—James Riley

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8 Responses to Technological Object: Black Box

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  3. A quick google ngrams search suggests that ‘black box’ begins to become more widespread in the early 1950s, but of course this doesn’t distinguish between the term’s various meanings.

    Of course, nowadays the flight data recorder’s more likely to be crucial in an investigation than the cockpit voice recorder; Current FAA regs require modern aaircraft to record 88 different measurements, including the position of the main controls, the and forces exerted on them. These ghostly traces of the pilot’s touch in the cockpit can give a clearer picture of what’s going on than the often confused audio recordings.

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  5. Steve Connor says:

    The term ‘black box’ seems to have arisen in the late 1940s in the world of electronic systems, to describe a system of which one could precisely specify the input and the output, but might have, or need have, no knowledge of what happens in the middle (the ‘black box’) to bring about the conversion. Michel Serres evokes the idea of the black box repeatedly through his work, often to characterise the conversion of energy into information:

    Take a black box. To its left, or before it, there is the world. To its right, or after it, travelling along certain circuits, there is what we call information. The energy of things goes in: disturbances of the air, shocks and vibrations, heat, alcohol or ether salts, photons… Information comes out, and even meaning. We do not always know where this box is located, nor how it alters what flows through it, nor which Sirens, Muses or Bacchantes are at work inside; it remains closed to us. However, we can say with certainty that beyond this threshold, both of ignorance and perception, energies are exchanged, on their usual scale, at the levels of the world, the group and cellular biochemistry; and that on the other side of this same threshold information appears: signals, figures, languages, meaning. Before the box, the hard; after it, the soft. Michel Serres, The Five Senses: A Philosophy of Mingled Bodies (I), trans. Margaret Sankey and Peter Cowley (London: Continuum, 2008), p. 129.

    Eric Partridge suggests that it is in use from 1945 in RAF slang to signify any mysterious, clever piece of equipment on board a plane (interestingly, he says it was first applied to a device that allowed bomb aimers to see through clouds or darkness). Presumably the term gets transferred to one specific device, the flight recorder, not because the insides of such a thing are particularly intricate or mysterious (it’s just a sound recorder), but because they are made to be inaccessible. But, in either case, the ‘black box’ seems to point to a new phase of machinery, one in which machines, traditionally things which can be made fully explicit, and opened up to show their workings, start to have the same magical inaccessibility as selves, persons or souls.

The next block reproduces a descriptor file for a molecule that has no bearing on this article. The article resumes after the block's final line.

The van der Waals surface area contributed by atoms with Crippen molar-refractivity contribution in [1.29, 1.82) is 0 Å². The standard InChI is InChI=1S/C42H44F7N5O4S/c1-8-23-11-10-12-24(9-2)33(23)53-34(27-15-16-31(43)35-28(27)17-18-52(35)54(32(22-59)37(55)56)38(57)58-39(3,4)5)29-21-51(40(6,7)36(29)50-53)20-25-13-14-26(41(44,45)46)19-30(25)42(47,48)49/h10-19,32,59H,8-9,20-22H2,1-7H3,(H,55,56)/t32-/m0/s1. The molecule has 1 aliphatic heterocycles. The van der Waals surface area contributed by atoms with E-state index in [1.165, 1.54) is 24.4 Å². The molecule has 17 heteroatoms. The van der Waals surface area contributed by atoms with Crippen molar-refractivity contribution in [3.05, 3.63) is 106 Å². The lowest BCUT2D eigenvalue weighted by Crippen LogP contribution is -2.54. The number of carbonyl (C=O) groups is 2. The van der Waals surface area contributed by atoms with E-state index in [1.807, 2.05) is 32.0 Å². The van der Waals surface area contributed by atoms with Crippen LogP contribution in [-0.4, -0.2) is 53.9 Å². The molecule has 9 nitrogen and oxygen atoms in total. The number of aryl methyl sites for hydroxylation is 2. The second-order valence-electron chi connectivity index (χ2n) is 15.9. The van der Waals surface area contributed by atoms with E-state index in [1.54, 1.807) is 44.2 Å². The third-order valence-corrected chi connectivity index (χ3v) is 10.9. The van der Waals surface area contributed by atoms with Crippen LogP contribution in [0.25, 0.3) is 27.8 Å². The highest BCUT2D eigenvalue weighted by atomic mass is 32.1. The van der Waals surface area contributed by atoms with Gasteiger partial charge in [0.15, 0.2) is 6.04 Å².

6. Ned Allen says:

    Thank you, James; this is fascinating. I’m particularly interested by the black box’s mixed capacity – the idea that a ‘sealed darkroom’ might also, in some sense, operate like a sound studio. I wonder, is there any connection to made between the black box and the psychotherapist’s Dictaphone? I’m thinking of the kinds of trauma associated with Anne Sexton, and of the moment her therapy sessions were made available for public consumption. The closeted material of a Dictaphone also seems to exist, in your words, ‘at the edge of an accident zone’.

  7. James Riley says:

    Sinclair was using the image of the black box in Ghost Milk as part of a cluster of observations / metaphors to describe the ‘mystery’ of Ballard’s written and textual archive. It is Ballard who is generalizing about the content of the recordings in his review-essay of MacPherson. Both register, I think, the deep symbolism that the device has accumulated. Despite the range of material recorded and the fluctuations you rightly point out, the Flight Data Recorder has become associated, almost to the point of shorthand, with a presumed content and narrative of disaster. Hence the pervasive reference to it as a ‘black box’ rather than the FDR: ‘black box’ carries immediate associations of death, termination, coffins and possibly wider associations such as Pandora’s box.

  8. Alex Houen says:

    Sinclair generalises too much in suggesting that black box transcripts show a uniformity of cockpit atmosphere and response. The fluctuations of those things are often manifold in such transcripts, as evidences. For example: